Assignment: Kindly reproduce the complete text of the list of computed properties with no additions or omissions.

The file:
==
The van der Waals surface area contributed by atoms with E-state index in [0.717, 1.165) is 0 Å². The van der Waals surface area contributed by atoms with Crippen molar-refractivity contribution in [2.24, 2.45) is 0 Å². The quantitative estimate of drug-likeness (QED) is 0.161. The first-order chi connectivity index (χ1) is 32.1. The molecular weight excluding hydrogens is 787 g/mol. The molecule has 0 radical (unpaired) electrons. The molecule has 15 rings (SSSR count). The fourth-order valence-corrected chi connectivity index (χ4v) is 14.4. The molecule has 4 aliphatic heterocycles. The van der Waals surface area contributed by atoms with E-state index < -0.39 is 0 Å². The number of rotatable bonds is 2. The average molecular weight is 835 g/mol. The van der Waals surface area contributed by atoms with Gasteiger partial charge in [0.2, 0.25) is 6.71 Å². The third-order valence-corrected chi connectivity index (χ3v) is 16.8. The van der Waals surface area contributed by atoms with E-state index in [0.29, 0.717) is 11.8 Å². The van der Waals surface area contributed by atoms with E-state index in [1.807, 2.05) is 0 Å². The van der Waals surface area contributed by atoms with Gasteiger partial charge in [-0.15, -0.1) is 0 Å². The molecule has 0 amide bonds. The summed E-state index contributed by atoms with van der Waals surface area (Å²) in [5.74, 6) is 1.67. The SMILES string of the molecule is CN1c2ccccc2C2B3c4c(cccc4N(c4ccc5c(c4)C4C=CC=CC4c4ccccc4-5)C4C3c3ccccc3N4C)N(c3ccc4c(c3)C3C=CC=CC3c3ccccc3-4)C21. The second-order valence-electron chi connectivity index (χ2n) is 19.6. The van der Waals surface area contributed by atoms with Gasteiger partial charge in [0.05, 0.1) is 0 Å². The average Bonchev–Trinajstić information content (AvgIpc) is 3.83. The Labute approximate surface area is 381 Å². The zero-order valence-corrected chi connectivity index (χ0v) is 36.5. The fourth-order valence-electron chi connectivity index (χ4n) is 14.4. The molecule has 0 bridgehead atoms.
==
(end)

The van der Waals surface area contributed by atoms with E-state index in [0.717, 1.165) is 0 Å². The van der Waals surface area contributed by atoms with Crippen molar-refractivity contribution in [2.24, 2.45) is 0 Å². The quantitative estimate of drug-likeness (QED) is 0.161. The first-order chi connectivity index (χ1) is 32.1. The molecular weight excluding hydrogens is 787 g/mol. The molecule has 0 radical (unpaired) electrons. The molecule has 15 rings (SSSR count). The fourth-order valence-corrected chi connectivity index (χ4v) is 14.4. The molecule has 4 aliphatic heterocycles. The van der Waals surface area contributed by atoms with E-state index < -0.39 is 0 Å². The number of rotatable bonds is 2. The average molecular weight is 835 g/mol. The van der Waals surface area contributed by atoms with Gasteiger partial charge in [0.2, 0.25) is 6.71 Å². The third-order valence-corrected chi connectivity index (χ3v) is 16.8. The van der Waals surface area contributed by atoms with E-state index in [0.29, 0.717) is 11.8 Å². The van der Waals surface area contributed by atoms with E-state index in [1.807, 2.05) is 0 Å². The van der Waals surface area contributed by atoms with Gasteiger partial charge in [-0.15, -0.1) is 0 Å². The molecule has 0 amide bonds. The summed E-state index contributed by atoms with van der Waals surface area (Å²) in [5.74, 6) is 1.67. The SMILES string of the molecule is CN1c2ccccc2C2B3c4c(cccc4N(c4ccc5c(c4)C4C=CC=CC4c4ccccc4-5)C4C3c3ccccc3N4C)N(c3ccc4c(c3)C3C=CC=CC3c3ccccc3-4)C21. The second-order valence-electron chi connectivity index (χ2n) is 19.6. The van der Waals surface area contributed by atoms with Gasteiger partial charge in [0.05, 0.1) is 0 Å². The average Bonchev–Trinajstić information content (AvgIpc) is 3.83. The Labute approximate surface area is 381 Å². The zero-order valence-corrected chi connectivity index (χ0v) is 36.5. The fourth-order valence-electron chi connectivity index (χ4n) is 14.4. The molecule has 0 bridgehead atoms.